WASHINGTON - Julie Sizemore can only imagine what employers think when her resume crosses their desks.
After all, the Danville, Ky., native is an ex-convict trying to
re-enter the workforce during a severe recession after having spent
several years at home caring for her three children. Hardly the type of
credentials that would ordinarily help her rise above the throngs of
recent college graduates and middle managers with MBAs all clamoring
for the same jobs as baristas or restaurant greeters.
rough. I prefer something in administration, but I would settle for
anything I can find," she said. "The economy right now, there's so many
people out of work and if there's an opening at a place, it's gone."
recently went to a small tobacco outlet in her town to fill out a job
application. Four hundred other people applied for the same position.
She didn't get the job.
She's filled out applications at restaurants, gas stations, stores and offices -- all to no avail.
"I can't even get a job at McDonalds," she said.
is part of the unemployment underclass, a group comprised of people
with little or spotty work histories, workers without college degrees
nearing retirement and those with criminal records who've recently
found themselves crowded out by the ever-swelling ranks of overly
qualified, younger applicants applying for low-paying jobs.
That trend will likely continue.
651,000 jobs were lost in February, according to the figures released
Friday by the Department of Labor. Over the past year, the number of
unemployed increased by about 5 million, and the unemployment rate has
risen to 8.1 percent -- the highest in 25 years.
Job losses have affected nearly all major industry sectors.
the economy continues to weather massive job losses and a tightened job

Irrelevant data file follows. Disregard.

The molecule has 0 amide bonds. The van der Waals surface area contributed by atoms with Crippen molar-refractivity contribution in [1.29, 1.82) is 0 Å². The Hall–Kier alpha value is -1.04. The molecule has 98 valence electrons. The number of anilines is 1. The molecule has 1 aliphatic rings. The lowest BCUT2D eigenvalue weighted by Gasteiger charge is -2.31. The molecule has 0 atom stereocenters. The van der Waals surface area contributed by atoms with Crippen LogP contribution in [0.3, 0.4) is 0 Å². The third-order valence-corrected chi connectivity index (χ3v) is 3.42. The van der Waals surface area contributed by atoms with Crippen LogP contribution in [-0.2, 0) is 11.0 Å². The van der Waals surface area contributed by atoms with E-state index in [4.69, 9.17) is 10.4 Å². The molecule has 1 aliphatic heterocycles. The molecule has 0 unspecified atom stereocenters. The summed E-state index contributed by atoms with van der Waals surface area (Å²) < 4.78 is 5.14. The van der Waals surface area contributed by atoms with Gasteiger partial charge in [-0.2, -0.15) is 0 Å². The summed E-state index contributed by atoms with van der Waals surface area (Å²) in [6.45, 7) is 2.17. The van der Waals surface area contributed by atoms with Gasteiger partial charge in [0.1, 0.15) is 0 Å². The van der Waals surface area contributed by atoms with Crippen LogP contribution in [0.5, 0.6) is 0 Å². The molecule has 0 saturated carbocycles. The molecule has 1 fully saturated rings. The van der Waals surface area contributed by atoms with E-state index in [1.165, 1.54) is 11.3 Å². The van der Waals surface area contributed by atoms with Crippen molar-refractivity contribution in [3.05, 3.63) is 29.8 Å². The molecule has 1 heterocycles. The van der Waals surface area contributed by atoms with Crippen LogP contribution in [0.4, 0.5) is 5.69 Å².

market, people like Sizemore are finding it increasingly difficult to
Studies have found that within a year after
release up to 75 percent of ex-convicts remain unemployed, said Devah
Pager, an associate sociology professor at Princeton University and
author of "Marked: Race, Crime, and Finding Work in an Era of Mass
"Often, ex-offenders are employed in small
business, service industry and low-wage seasonal employment, and that's
exactly the areas where employers are cutting back," Pager said.
before the economic downturn, programs designed to address barriers
facing ex-offenders were barely making a dent, Pager said. Similarly,
though programs to help people re-entering the workforce, teens and
older workers abound, the economic reality is that there are simply
fewer jobs available.
"This economic downturn has affected
management and blue collars, there are a lot of people hurting
throughout the pay scale," said Brian Poe, CEO of Hard 2 Hire, a
Kentucky-based company that specializes in helping job seekers like
Sizemore. "If you have something on your record you're at a
disadvantage. If you're a military spouse you're at a disadvantage. If
you're over 50 you're at a disadvantage."
After she was paroled
in October, Sizemore immediately went on the job hunt, scouring
classified ads and Web sites. She signed up with Hard 2 Hire, but so
far she hasn't netted a job.
The conditions of her probation for
first-degree drug trafficking require that she be employed at least 30
days after parole, but her job hunt has lasted several months. Her
probation officer understands the challenges.
worries about the financial strain on her husband, Ronnie, who now
works six days a week at a local printing press.
more difficult for sure," said Warren Lambert, district supervisor for
the Kentucky probation and parole office handling Sizemore's case.
"Before (ex-convicts) weren't having to scrap and fight so much for
everything. This was before everyone in the world was looking for jobs."
recent study by the Center for Labor Market Studies at Northwestern
University found that the recession has been "overwhelmingly
devastating" on adults under 30, young adults without college degrees,
older workers with limited schooling and minority males, said Andrew
Sum, the center's director.
"They're going to have the hardest time getting jobs," Sums said.
White House is urging patience as money from the recently passed
economic stimulus package and bank rescue packages begins to make an
impact in the coming months. The first signs of an economic turnaround
could come this summer, Christina Romer, chair of the White House
Council of Economic Advisers, told CNBC on Friday.